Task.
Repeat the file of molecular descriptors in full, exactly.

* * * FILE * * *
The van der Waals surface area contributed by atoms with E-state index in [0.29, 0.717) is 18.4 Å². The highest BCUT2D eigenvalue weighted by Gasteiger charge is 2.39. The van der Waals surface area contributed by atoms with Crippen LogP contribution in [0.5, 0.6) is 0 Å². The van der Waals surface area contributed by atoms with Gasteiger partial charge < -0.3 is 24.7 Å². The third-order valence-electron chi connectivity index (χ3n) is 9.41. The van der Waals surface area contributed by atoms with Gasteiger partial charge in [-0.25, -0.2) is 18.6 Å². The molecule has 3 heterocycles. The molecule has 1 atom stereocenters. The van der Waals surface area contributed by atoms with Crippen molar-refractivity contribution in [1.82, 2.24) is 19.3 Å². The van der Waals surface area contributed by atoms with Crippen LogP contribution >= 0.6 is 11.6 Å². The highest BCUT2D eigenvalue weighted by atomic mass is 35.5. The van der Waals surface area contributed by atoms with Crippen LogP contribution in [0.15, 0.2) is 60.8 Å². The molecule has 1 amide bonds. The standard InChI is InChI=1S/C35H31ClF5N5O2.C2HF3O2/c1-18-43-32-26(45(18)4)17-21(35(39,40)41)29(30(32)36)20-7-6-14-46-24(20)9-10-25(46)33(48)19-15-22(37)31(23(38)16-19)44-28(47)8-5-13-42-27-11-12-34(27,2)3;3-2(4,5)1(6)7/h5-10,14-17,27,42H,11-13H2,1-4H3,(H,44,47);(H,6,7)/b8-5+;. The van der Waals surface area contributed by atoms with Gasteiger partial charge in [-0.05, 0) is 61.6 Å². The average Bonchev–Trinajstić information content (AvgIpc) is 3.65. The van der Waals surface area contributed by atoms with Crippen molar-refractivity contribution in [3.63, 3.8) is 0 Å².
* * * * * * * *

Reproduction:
The van der Waals surface area contributed by atoms with E-state index in [0.29, 0.717) is 18.4 Å². The highest BCUT2D eigenvalue weighted by Gasteiger charge is 2.39. The van der Waals surface area contributed by atoms with Crippen LogP contribution in [0.5, 0.6) is 0 Å². The van der Waals surface area contributed by atoms with Gasteiger partial charge < -0.3 is 24.7 Å². The third-order valence-electron chi connectivity index (χ3n) is 9.41. The van der Waals surface area contributed by atoms with Gasteiger partial charge in [-0.25, -0.2) is 18.6 Å². The molecule has 3 heterocycles. The molecule has 1 atom stereocenters. The van der Waals surface area contributed by atoms with Crippen molar-refractivity contribution in [1.82, 2.24) is 19.3 Å². The van der Waals surface area contributed by atoms with Crippen LogP contribution >= 0.6 is 11.6 Å². The highest BCUT2D eigenvalue weighted by atomic mass is 35.5. The van der Waals surface area contributed by atoms with Crippen LogP contribution in [0.15, 0.2) is 60.8 Å². The molecule has 1 amide bonds. The standard InChI is InChI=1S/C35H31ClF5N5O2.C2HF3O2/c1-18-43-32-26(45(18)4)17-21(35(39,40)41)29(30(32)36)20-7-6-14-46-24(20)9-10-25(46)33(48)19-15-22(37)31(23(38)16-19)44-28(47)8-5-13-42-27-11-12-34(27,2)3;3-2(4,5)1(6)7/h5-10,14-17,27,42H,11-13H2,1-4H3,(H,44,47);(H,6,7)/b8-5+;. The van der Waals surface area contributed by atoms with Gasteiger partial charge in [-0.05, 0) is 61.6 Å². The average Bonchev–Trinajstić information content (AvgIpc) is 3.65. The van der Waals surface area contributed by atoms with Crippen molar-refractivity contribution in [3.63, 3.8) is 0 Å².